Artificial Intelligence (AI) has been around for a long time. The term was coined in 1955 by John McCarthy. The concept goes back to the early days of computing when British computer pioneer Alan Turing hypothesized about intelligent machines in his seminal paper on “Computing Machinery and Intelligence” (1950). Progress of AI has been slower than its pioneers had expected. At the start of the 2nd millennium the most notable outputs related to Artificial Intelligence were science fiction movies.
Boom in Machine Learning
That has changed in recent years. All major service providers in the information and communication technology sector have brought services to the market that have some artificial-intelligence capabilities. Think of Apple’s Siri, Google’s Google Now, Microsoft’s Cortana, and Facebook’s DeepFace. It is debatable whether any of these services could be called intelligent in a human sense. However, they do perform some limited tasks previously limited to humans. What these services have in common is machine learning, and learning is one of the characteristics of intelligence.
After years of quiet at the AI front, an AI gold rush seems to happen today. The kick-off for this gold rush could have been the victory of IBM’s Watson supercomputer against the best human players in the quiz show game Jeopardy! in 2011. The boost for AI was caused by the convergence of advances in Big Data, machine learning, and computational power.
Now, it seems, the sky is the limit, at least in terms of business applications of AI. One of the areas where tremendous progress has happened is speech recognition and machine translation, as highlighted in the May 9th edition of The Economist. Internet giants Baidu and Microsoft invest heavily in making automatized simultaneous translation happen, or in plain words: I talk to you in German, and you hear instantly a machine translation in English. It my not be perfect, but good enough to get the meaning out of what I said. In the mid-term, the jobs of human translators may be at risk. And so are a number of other white-collar jobs.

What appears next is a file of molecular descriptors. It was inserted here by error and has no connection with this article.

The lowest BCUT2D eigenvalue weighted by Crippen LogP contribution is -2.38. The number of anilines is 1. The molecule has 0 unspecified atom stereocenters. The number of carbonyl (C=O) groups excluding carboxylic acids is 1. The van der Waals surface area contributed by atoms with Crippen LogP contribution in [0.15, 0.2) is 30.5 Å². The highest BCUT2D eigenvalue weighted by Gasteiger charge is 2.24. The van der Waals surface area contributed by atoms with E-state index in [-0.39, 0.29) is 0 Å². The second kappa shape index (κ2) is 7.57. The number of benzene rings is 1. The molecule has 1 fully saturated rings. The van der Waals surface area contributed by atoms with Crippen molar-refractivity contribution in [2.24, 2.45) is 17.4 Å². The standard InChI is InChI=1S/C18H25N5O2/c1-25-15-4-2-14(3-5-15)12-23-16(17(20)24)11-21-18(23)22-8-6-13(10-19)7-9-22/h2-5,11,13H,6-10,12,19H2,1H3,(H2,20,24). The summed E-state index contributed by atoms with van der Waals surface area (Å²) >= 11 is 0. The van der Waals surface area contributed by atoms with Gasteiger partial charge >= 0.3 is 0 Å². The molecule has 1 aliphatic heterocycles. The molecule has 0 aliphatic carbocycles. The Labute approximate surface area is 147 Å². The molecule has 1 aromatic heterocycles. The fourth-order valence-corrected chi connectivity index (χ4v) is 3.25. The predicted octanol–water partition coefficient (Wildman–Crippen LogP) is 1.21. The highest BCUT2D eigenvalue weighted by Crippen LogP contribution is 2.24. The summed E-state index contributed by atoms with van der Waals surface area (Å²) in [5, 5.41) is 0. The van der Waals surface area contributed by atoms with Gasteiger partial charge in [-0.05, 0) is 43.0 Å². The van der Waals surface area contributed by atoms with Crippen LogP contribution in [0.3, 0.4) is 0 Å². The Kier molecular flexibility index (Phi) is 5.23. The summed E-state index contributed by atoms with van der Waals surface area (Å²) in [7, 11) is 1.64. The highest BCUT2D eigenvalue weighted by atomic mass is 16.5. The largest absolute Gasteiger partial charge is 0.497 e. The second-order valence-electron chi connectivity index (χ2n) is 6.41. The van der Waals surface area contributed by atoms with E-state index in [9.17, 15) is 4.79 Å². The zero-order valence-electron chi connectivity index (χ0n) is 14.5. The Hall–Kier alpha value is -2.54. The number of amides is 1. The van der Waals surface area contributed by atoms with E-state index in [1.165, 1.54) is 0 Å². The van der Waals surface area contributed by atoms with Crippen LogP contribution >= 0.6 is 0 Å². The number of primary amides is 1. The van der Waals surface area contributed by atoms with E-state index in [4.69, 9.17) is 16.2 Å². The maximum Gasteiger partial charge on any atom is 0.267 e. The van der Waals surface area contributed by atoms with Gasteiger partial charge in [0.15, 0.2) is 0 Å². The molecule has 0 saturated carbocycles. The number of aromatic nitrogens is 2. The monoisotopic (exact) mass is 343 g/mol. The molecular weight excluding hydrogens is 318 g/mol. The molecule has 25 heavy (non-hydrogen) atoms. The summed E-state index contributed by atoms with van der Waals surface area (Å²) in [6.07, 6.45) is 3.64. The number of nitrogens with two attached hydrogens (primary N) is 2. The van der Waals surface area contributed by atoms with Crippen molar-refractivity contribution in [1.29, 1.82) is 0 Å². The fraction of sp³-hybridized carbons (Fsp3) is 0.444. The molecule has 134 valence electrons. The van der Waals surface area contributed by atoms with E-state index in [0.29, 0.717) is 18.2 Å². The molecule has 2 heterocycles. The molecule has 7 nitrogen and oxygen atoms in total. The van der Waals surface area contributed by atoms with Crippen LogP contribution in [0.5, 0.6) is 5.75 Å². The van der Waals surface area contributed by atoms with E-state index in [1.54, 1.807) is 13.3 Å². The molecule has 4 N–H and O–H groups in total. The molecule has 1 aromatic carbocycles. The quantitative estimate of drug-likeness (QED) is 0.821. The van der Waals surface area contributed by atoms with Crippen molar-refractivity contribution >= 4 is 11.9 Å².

AI Impact on Professions and Business Sectors
In the finance industry, clever algorithms are already used to analyze and predict stocks and markets. Automated financial advisers like Betterment and Wealthfront have emerged in recent years, which could become serious competition to human financial advisers. And it doesn’t end there. Intelligent machines fed with Big Data will get good at anything involving the processing of large amounts of information, from medical diagnosis to preventive policing and criminal profiling.
You may not work in any of the professions or sectors I mentioned. However, that doesn’t mean your profession or sector won’t be affected in the near future. Whatever sector you are in, I strongly recommend you take AI into account for your business strategy, as it will likely impact your sector directly or indirectly , if it hasn’t done so yet.
Strategic Questions on AI
I suggest you ask yourself the following strategic questions, in order to determine how AI may impact your current business strategy, respectively how to change your business strategy in order to cope with the challenges and exploit the opportunities of AI:
- Which part of my business could be enhanced through the use of AI?
- How could my organization automate managerial and administrative processes that are currently labor intensive?
- What would be the social, economic and financial impact of introducing AI in some identified business processes?
- Are any competitors or new market entrants on the horizon employing AI for processes that are labor intensive in your industry?
- How long would it take to implement an AI -driven process or service in a specified area of your business?
The earlier you ask yourself and other decision-makers in your organization these questions, the better you will be prepared for the impact of AI on your business.
Contact me, if you would like to discuss, how a strategic discussion on the challenges and opportunities of AI could be organized in your company.